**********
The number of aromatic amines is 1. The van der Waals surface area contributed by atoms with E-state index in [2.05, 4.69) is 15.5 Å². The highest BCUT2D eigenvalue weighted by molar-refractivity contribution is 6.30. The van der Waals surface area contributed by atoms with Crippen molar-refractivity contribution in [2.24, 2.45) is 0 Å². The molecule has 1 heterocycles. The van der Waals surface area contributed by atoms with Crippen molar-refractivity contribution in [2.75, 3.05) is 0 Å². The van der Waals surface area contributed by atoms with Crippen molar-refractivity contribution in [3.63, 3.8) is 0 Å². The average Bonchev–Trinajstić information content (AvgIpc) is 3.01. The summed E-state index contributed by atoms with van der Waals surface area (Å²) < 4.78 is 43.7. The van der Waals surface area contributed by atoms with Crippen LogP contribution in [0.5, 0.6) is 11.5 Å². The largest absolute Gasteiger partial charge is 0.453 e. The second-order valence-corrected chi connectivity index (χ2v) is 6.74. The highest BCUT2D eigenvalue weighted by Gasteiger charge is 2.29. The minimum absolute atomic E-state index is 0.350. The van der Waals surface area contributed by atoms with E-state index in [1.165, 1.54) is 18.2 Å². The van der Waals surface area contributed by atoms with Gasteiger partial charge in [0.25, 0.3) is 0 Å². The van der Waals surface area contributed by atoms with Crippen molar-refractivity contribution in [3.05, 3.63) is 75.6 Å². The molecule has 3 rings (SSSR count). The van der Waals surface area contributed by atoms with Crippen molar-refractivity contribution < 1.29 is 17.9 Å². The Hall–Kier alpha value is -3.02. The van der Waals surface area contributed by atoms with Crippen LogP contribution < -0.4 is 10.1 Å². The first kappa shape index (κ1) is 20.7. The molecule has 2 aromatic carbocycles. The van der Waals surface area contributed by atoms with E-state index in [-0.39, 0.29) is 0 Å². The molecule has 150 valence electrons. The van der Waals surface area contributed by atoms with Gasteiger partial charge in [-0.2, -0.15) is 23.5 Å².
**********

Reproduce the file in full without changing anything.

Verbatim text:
The number of aromatic amines is 1. The van der Waals surface area contributed by atoms with E-state index in [2.05, 4.69) is 15.5 Å². The highest BCUT2D eigenvalue weighted by molar-refractivity contribution is 6.30. The van der Waals surface area contributed by atoms with Crippen molar-refractivity contribution in [2.24, 2.45) is 0 Å². The molecule has 1 heterocycles. The van der Waals surface area contributed by atoms with Crippen molar-refractivity contribution in [2.75, 3.05) is 0 Å². The van der Waals surface area contributed by atoms with Crippen molar-refractivity contribution in [3.63, 3.8) is 0 Å². The average Bonchev–Trinajstić information content (AvgIpc) is 3.01. The summed E-state index contributed by atoms with van der Waals surface area (Å²) < 4.78 is 43.7. The van der Waals surface area contributed by atoms with Crippen LogP contribution in [0.5, 0.6) is 11.5 Å². The largest absolute Gasteiger partial charge is 0.453 e. The second-order valence-corrected chi connectivity index (χ2v) is 6.74. The highest BCUT2D eigenvalue weighted by Gasteiger charge is 2.29. The minimum absolute atomic E-state index is 0.350. The van der Waals surface area contributed by atoms with E-state index in [1.165, 1.54) is 18.2 Å². The van der Waals surface area contributed by atoms with Gasteiger partial charge in [0.25, 0.3) is 0 Å². The van der Waals surface area contributed by atoms with Crippen molar-refractivity contribution in [3.05, 3.63) is 75.6 Å². The molecule has 3 rings (SSSR count). The van der Waals surface area contributed by atoms with Crippen molar-refractivity contribution < 1.29 is 17.9 Å². The Hall–Kier alpha value is -3.02. The van der Waals surface area contributed by atoms with Crippen LogP contribution < -0.4 is 10.1 Å². The first kappa shape index (κ1) is 20.7. The molecule has 2 aromatic carbocycles. The van der Waals surface area contributed by atoms with E-state index in [-0.39, 0.29) is 0 Å². The molecule has 150 valence electrons. The van der Waals surface area contributed by atoms with Gasteiger partial charge in [-0.2, -0.15) is 23.5 Å².